By Natt Garun
We knew that people had it coming when they were advertising weed, guns, and other types of illegal stuff on Instagram, but in no way did we expect it to lead to New York City's largest gun bust in history.
Netting a total of 254 firearms and 19 indictments on 552 counts of conspiracy, criminal sale of a firearm, and criminal possession of a weapon, it all began when Brooklyn-based aspiring rapper Matthew Best – otherwise known as Neno Best – posted Instagram photos and YouTube videos of various guns and stacks of cold hard cash. Best gloated that he was selling weapons out of his Ocean Hill recording studio, boasting that he's "packing more guns than the Air Force." The feeds caught the attention of the New York Police Department, who then passed the information to undercover officers. After the officers tried to buy guns from other Brooklyn-based gun brokers running similar operations, cops eventually uncovered the multi-state gun trafficking ring that stretched from New York to South Carolina.
According to reports, the men would travel by bus, carrying up to 14 guns at a time on a overnight shuttle that dropped them off in Chinatown, New York. The indictment named one $160,000 sale that accounted for 208 guns, including a semi-automatic Soviet-era rifle, a weapon with a laser-dot sight attachment and suppressor, and a fully automatic MAC-11 pistol with a silencer as large as the gun. "In about five seconds, you get 32 rounds spraying down the street," a law enforcement source said of the latter weapon.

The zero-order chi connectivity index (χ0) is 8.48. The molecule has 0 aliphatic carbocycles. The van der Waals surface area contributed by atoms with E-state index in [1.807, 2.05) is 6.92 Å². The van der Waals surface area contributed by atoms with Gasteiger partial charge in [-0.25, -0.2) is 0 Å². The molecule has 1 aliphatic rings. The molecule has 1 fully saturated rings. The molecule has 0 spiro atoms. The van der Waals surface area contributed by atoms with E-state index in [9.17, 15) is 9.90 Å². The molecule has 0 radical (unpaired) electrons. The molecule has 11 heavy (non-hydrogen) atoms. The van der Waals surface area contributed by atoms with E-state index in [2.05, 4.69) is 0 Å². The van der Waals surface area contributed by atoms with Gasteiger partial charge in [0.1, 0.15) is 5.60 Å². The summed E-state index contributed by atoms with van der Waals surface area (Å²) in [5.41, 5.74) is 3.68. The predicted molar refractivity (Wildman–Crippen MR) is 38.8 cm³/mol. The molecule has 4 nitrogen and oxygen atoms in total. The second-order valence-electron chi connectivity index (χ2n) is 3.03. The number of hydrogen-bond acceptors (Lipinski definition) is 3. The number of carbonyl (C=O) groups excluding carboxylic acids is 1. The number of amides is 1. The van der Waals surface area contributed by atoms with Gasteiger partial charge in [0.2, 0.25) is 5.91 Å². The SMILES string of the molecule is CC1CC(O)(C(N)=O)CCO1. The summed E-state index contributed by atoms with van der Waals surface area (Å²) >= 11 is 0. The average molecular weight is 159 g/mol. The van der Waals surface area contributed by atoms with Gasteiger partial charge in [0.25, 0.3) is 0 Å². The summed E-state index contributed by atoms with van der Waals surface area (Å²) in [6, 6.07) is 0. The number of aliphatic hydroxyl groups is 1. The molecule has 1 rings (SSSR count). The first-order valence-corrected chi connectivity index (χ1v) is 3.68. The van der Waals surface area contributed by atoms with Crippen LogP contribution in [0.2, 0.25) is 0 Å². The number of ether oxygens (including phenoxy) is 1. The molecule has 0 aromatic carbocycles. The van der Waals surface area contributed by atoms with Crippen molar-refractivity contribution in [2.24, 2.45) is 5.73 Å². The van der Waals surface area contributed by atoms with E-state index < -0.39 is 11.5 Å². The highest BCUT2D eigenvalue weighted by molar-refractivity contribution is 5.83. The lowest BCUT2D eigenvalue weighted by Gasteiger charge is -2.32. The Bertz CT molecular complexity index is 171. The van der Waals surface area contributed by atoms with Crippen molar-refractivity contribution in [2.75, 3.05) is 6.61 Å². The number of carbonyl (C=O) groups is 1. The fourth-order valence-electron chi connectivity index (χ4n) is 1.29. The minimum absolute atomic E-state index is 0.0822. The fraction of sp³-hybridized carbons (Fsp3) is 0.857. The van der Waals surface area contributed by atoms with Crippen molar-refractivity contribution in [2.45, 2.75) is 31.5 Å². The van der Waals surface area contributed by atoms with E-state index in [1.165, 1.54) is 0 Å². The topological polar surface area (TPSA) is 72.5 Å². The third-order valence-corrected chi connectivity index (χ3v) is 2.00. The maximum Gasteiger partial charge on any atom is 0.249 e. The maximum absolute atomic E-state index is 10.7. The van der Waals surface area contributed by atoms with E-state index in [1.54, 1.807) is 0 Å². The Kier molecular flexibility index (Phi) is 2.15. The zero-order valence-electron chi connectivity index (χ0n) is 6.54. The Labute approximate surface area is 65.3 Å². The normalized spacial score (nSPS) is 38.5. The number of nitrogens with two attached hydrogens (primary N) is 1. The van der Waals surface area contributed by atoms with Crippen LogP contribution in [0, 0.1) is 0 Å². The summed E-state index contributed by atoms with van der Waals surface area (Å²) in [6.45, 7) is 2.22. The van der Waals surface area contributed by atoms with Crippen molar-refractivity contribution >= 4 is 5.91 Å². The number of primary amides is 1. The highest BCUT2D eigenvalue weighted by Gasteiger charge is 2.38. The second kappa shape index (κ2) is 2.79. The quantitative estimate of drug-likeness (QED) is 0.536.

The ring consisted of up to 16 accomplices who are now facing long prison terms if convicted.
"There is no doubt that the seizure of these guns – the largest bust in the city's history – has saved lives. For that reason, every New Yorker, in every part of our city owes a debt of thanks to all those involved in this investigation," New York City Mayor Michael Bloomberg said on Monday.
Social media is good for selling and boasting about a lot of things: brunch, outfits, travel destinations, but if you're dumb enough to not realize the consequence of selling illegal items on a public network, you deserve what's coming.
This article was originally posted on Digital Trends
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